Although there is nothing in the Gospel of Matthew about camels, kings or even how many of the strange magi visited the child Jesus and his mother Mary – there are enough details to provide much pondering. The first chapter of Matthew’s gospel – although we are given a full (stylised) rendering of the genealogy of Jesus and then the announcement of the pending birth of Jesus from Joseph’s perspective – no information is given to provide any clue about the exact location in time or space of the events (beyond the genealogy) and no human has actually spoken a single word – only angels have spoken so far. So when the second chapter opens with a brief mention of the name of Jesus, we are told where and when he was born and we are then introduced to the central characters of this part of the story – the magoi. In fact, they are given the right and privilege to be the first humans to speak, as they ask their question: “where is the child to be born?” It is interesting that in this most Jewish of all the Gospels, that the first words are allowed to be spoken by people who are not only non-Jewish, but so totally removed from the whole Jewish story of creation, salvation and prophecy. Which leads to the question of what role strangers like this are going to have in the whole of the story, and why they are here if not at least in part to provide something like the first-fruits of the great Gospel commission that will conclude this same Gospel of Matthew in chapter 28.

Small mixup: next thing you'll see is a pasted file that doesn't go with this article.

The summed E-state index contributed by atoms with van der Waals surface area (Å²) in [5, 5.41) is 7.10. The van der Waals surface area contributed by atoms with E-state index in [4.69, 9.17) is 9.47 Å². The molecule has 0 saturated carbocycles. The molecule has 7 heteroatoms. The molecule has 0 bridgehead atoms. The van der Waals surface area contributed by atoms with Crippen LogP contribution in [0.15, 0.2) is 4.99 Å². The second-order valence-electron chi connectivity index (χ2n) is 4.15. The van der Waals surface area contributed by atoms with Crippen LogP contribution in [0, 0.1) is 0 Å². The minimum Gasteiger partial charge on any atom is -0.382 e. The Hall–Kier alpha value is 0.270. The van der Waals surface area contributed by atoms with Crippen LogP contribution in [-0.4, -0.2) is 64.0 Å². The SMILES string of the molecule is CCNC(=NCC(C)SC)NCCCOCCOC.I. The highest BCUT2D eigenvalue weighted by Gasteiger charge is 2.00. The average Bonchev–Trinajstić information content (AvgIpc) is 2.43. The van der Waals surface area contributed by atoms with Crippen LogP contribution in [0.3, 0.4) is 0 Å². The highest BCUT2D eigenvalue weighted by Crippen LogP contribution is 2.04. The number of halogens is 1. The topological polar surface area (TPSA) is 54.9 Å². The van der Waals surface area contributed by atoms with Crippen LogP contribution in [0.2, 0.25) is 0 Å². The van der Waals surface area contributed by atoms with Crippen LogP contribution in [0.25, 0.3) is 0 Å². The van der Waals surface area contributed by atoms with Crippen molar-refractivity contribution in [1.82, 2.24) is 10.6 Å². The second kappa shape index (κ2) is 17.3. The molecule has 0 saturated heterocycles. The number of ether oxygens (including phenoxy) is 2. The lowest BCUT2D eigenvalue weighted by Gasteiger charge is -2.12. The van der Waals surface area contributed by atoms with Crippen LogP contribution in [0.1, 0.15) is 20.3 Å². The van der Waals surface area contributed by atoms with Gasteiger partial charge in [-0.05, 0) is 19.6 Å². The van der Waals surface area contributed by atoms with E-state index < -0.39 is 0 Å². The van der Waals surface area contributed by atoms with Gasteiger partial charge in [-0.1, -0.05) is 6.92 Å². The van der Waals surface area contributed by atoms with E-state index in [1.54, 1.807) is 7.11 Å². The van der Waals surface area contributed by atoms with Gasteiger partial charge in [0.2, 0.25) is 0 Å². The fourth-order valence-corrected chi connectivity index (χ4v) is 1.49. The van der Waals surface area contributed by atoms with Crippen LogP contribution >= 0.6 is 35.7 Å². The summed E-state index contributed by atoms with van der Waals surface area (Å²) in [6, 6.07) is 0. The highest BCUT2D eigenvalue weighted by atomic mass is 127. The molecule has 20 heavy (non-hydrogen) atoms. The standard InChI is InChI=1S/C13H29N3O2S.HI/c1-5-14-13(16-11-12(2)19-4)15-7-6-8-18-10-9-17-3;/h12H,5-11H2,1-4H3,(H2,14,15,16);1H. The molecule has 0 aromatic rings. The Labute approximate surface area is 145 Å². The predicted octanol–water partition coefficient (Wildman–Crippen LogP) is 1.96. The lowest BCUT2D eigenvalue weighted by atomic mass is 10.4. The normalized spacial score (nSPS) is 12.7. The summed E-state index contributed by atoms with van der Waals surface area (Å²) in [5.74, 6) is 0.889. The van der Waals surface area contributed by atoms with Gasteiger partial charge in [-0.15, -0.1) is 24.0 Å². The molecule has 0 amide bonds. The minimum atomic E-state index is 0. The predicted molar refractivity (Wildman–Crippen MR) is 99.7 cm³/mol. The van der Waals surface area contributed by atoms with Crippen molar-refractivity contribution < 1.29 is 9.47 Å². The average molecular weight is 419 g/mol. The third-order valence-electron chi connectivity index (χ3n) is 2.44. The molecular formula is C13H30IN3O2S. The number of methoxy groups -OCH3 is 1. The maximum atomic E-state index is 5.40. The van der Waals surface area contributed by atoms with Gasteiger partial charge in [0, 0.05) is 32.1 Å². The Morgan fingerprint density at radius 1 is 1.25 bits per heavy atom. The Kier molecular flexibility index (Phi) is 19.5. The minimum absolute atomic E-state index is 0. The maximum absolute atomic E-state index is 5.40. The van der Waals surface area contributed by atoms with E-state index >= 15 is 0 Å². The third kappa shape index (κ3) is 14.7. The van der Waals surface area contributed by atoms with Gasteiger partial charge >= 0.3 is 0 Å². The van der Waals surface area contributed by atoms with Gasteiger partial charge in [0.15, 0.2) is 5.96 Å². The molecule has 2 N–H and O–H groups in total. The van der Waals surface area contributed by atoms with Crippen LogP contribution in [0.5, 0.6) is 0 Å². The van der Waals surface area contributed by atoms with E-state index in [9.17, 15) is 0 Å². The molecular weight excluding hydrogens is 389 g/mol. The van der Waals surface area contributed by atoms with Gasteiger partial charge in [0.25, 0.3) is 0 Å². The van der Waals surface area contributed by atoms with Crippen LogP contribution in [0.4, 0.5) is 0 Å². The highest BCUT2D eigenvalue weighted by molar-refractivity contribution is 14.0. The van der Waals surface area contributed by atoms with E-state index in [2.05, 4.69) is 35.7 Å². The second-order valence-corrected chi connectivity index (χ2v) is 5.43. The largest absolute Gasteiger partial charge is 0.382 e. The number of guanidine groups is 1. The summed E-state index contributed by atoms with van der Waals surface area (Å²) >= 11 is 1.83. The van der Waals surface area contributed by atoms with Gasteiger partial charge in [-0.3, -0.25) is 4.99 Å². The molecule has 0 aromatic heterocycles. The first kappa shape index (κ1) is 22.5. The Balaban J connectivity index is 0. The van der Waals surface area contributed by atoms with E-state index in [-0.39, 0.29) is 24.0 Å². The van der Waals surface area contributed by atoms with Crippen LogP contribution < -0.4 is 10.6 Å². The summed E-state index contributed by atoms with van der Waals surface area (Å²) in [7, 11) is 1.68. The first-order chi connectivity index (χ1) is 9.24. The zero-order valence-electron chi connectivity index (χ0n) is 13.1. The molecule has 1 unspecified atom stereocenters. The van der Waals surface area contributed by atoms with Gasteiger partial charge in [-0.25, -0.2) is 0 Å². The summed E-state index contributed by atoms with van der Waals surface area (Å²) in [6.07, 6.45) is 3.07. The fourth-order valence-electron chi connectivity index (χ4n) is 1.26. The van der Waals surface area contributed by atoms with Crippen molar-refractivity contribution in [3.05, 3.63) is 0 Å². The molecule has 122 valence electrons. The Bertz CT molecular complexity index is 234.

Recorded at St Paul’s, 8am (8 mins)
Epiphany Sunday. Matthew 2:1-12